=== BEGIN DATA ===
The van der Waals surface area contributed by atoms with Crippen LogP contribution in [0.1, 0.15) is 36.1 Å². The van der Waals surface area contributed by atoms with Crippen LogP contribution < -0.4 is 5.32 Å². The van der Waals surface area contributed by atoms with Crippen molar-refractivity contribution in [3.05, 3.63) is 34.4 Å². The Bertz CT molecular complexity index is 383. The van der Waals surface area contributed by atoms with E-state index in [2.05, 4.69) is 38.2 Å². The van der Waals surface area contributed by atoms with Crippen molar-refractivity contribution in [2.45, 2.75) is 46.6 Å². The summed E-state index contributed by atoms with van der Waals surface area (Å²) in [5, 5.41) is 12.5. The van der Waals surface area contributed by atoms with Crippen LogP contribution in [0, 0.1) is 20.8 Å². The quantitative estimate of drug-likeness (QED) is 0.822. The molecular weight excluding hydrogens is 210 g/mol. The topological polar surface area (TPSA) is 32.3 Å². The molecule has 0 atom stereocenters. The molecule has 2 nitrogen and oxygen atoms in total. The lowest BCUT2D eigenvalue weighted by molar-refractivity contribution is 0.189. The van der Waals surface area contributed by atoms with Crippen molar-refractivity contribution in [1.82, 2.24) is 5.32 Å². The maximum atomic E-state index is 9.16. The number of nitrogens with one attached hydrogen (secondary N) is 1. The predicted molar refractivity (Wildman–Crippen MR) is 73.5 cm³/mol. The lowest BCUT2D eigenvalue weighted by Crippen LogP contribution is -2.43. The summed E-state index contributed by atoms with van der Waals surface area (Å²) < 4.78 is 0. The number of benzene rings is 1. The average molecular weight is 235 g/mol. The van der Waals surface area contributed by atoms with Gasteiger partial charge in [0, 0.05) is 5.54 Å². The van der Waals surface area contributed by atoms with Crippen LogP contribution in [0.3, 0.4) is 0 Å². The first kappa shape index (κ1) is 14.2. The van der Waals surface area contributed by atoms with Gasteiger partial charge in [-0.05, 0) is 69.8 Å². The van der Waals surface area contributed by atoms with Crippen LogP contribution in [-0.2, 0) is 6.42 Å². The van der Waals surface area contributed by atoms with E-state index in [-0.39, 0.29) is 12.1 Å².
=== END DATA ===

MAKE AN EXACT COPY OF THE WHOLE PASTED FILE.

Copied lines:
The van der Waals surface area contributed by atoms with Crippen LogP contribution in [0.1, 0.15) is 36.1 Å². The van der Waals surface area contributed by atoms with Crippen LogP contribution < -0.4 is 5.32 Å². The van der Waals surface area contributed by atoms with Crippen molar-refractivity contribution in [3.05, 3.63) is 34.4 Å². The Bertz CT molecular complexity index is 383. The van der Waals surface area contributed by atoms with E-state index in [2.05, 4.69) is 38.2 Å². The van der Waals surface area contributed by atoms with Crippen molar-refractivity contribution in [2.45, 2.75) is 46.6 Å². The summed E-state index contributed by atoms with van der Waals surface area (Å²) in [5, 5.41) is 12.5. The van der Waals surface area contributed by atoms with Crippen LogP contribution in [0, 0.1) is 20.8 Å². The quantitative estimate of drug-likeness (QED) is 0.822. The molecular weight excluding hydrogens is 210 g/mol. The topological polar surface area (TPSA) is 32.3 Å². The molecule has 0 atom stereocenters. The molecule has 2 nitrogen and oxygen atoms in total. The lowest BCUT2D eigenvalue weighted by molar-refractivity contribution is 0.189. The van der Waals surface area contributed by atoms with Crippen molar-refractivity contribution in [1.82, 2.24) is 5.32 Å². The maximum atomic E-state index is 9.16. The number of nitrogens with one attached hydrogen (secondary N) is 1. The predicted molar refractivity (Wildman–Crippen MR) is 73.5 cm³/mol. The lowest BCUT2D eigenvalue weighted by Crippen LogP contribution is -2.43. The summed E-state index contributed by atoms with van der Waals surface area (Å²) < 4.78 is 0. The number of benzene rings is 1. The average molecular weight is 235 g/mol. The van der Waals surface area contributed by atoms with Gasteiger partial charge in [0, 0.05) is 5.54 Å². The van der Waals surface area contributed by atoms with Crippen LogP contribution in [0.3, 0.4) is 0 Å². The first kappa shape index (κ1) is 14.2. The van der Waals surface area contributed by atoms with Gasteiger partial charge in [-0.05, 0) is 69.8 Å². The van der Waals surface area contributed by atoms with Crippen LogP contribution in [-0.2, 0) is 6.42 Å². The van der Waals surface area contributed by atoms with E-state index in [-0.39, 0.29) is 12.1 Å².